Harvest time!  Crisp fall air, crisp falling leaves, crisp fresh apples…and even better, crisp hard apple cider!  On a whim, we stopped in at Woodside Orchard’s Main Road tasting room, remembering some delicious hot mulled (non-hard) cider we had there on a chilly day last winter.  What we found was quite a crowd, sitting around some outside picnic benches and milling around the small tasting room, happily sampling the ciders on offer, and also buying candy apples, apple pie, apple butter, cider donuts, honey, cider, and, of course, bags of apples.  Oh, and growlers of hard cider.  There’s apple wine, too, but there didn’t seem to be any tastes on offer.

cider apples

A blackboard on the wall informs us that it is $6.00 for a pint glass, in which one can get samples of the four (which turned out to be five!) ciders on offer.  A growler costs $16.00 and only $13 if you are coming in with an empty for a refill.  We decided to share one tasting, which was a good idea, since they fill the glass about 1/3rd of the way full, and cider is about 6.5% alcohol (more than most beers, less than wine, according to the server).  The crowd kept the servers quite busy, especially when they had to fill a growler from the beer- style taps, but everyone seemed cheerful and patient.

cider board

cider candy

1.        Traditional Hard Cider

Ooh, fizzy!  This is a pleasant drink, with a taste like a somewhat sweet fruity wine but a dry finish.  Back in the day, this is what everyone drank three meals a day, as water was not to be trusted, and is the drink that made John Chapman (a.k.a. Johnny Appleseed) rich.

2.        Sour Cherry Hard Cider

This is the surprise add-on, as it is not on the menu.  The color is a light pinkish red and it feels a bit tingly on the tongue.  I taste cherry on the side of my mouth, but not a lot of flavor.  Neither here nor there, we decide.

cider outside

3.       Traditional Sweet Hard Cider

Lovely apple smell and a taste like regular cider—but with a kick—make this our favorite so far.

4.       Apple Raspberry Hard Cider

“It’s like liquid Briermere,” theorizes my husband.  “Whoa, that’s sweet,” is my reaction.  Again, there’s a bit of a tingle on the tongue.  We smell apples and raspberries (surprise).  Too sweet for me, but I guess you could have this instead of dessert, or mix it in a cocktail.

5.       Cinnamon Apple Hard Cider

A good whiff of this will make you think of apple pie and Thanksgiving, and it tastes like an apple pie, too, with notes of cinnamon and nutmeg.  We could see serving this well chilled as a refreshing summer drink—or with Thanksgiving dinner!

They have another place on Manor Lane, where you can also do u-pick in the orchard once all the trees behind this place have been picked out.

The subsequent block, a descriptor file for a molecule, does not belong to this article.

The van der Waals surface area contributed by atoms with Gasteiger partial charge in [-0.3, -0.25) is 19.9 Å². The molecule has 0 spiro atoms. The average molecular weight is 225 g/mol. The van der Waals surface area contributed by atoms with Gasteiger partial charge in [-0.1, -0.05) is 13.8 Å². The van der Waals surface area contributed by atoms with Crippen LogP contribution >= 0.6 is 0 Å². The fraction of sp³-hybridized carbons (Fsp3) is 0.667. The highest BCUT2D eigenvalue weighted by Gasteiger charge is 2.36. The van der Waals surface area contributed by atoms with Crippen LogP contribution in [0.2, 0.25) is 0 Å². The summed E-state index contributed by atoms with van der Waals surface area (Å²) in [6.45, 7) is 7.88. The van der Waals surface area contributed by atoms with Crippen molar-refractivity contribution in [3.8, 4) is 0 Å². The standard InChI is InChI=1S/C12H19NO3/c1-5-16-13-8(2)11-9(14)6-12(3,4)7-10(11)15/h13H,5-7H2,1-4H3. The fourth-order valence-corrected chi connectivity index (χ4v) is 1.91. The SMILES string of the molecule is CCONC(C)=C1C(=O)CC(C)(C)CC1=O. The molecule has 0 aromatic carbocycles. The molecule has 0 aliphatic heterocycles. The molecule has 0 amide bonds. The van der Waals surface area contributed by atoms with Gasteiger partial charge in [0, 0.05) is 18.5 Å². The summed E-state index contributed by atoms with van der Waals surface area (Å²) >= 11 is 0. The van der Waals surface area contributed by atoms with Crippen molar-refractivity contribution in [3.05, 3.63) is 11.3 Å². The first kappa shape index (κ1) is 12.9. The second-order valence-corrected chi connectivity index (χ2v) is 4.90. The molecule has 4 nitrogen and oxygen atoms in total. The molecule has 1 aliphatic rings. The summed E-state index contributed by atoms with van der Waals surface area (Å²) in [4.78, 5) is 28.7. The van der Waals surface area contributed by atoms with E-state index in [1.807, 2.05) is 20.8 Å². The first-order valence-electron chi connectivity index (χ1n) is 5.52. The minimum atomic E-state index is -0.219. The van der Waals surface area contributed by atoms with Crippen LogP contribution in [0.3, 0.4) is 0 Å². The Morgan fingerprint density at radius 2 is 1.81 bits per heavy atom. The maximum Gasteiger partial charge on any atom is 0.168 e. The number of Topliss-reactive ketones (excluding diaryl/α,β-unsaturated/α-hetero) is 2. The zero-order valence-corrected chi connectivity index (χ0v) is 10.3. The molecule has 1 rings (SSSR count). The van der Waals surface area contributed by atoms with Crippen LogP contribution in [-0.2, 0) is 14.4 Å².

Reasons to visit:  you’re tired of wine (Is that possible?) and want something different; you’re curious about hard cider and want to try before you buy; you want to buy apples or apple treats and might as well taste some hard ciders while you’re at it; the apples are yummy, too.

cider apple

Greenport Harbor Brewing Company October 5, 2013

Alert readers will note this photo is from a previous visit.

Alert readers will note this photo is from a previous visit.

http://harborbrewing.com/

Hmmm, you think, brewing company?  That doesn’t sound like a winery.  And you’re right.  In honor of Oktoberfest, we decided to go to a brewery tasting room to sample some local beers, and a very good decision it was, too, though quite a few other people had the same idea, making the room a bit crowded.  Greenport Harbor’s brewery and tasting room are located just off Main Street in Greenport, and we often cut across the bank parking lot to get there.  Since they opened, they have moved the tasting room up a steep flight of stairs (labeled the “Stairway to Heaven”—you may start humming now) to a somewhat rustic room with a bar, plus low stools in the center of the space.  Around the walls they display an ever-changing selection of works of art for sale, so the room also functions as an art gallery.  There are also t-shirts, totes, and hats displaying their clever logo—a schematic map of Long Island emphasizing its whale-like shape, with a star for Greenport.

A sign informs us “No pints, just flights,” which is fine with us, as that’s what we’ve come for.  The procedure is that you pay $8.00 for a glass in which they give you your tastes, and then you get to keep the glass.  We’re amassing quite a collection, I must admit.  If you want to take some home, you buy a “Growler” (so named, according to one theory, for the sound the beer makes as it splashes into the container), which they fill from the tap and top with a screw cap, for $19.  Since our last visit they have added a smaller size for $13, which is perfect for two.  The servings are quite generous, and two could even share one tasting.  You get six samples from their ever-changing menu, anchored by the Harbor Ale, which they always feature.

greenport brewery

1.        Greenport Harbor Ale  5.2%

This is a classic American beer, but better than Bud, and would be perfect with baseball and peanuts.  It is nicely hoppy, with some citrus and unripe pineapple notes.

2.       Black Duck Porter  4.9%

Why “black duck?” we ask our server.  She’s not sure, but thinks it is named for the color—which is indeed quite black—and Long Island ducks.  They try to have names which reflect the local color.  I remember fondly one called DisOrient Harbor which they were forced to discontinue.  Apparently the State in its wisdom thinks it is a bad idea to give alcoholic drinks names which reflect an effect they might have.  I really like the Black Duck, which both smells and tastes a bit like espresso, but also dark unsweetened chocolate and spice.  It would be perfect with kielbasi.  Sometimes they make a similar beer called Canard Noir…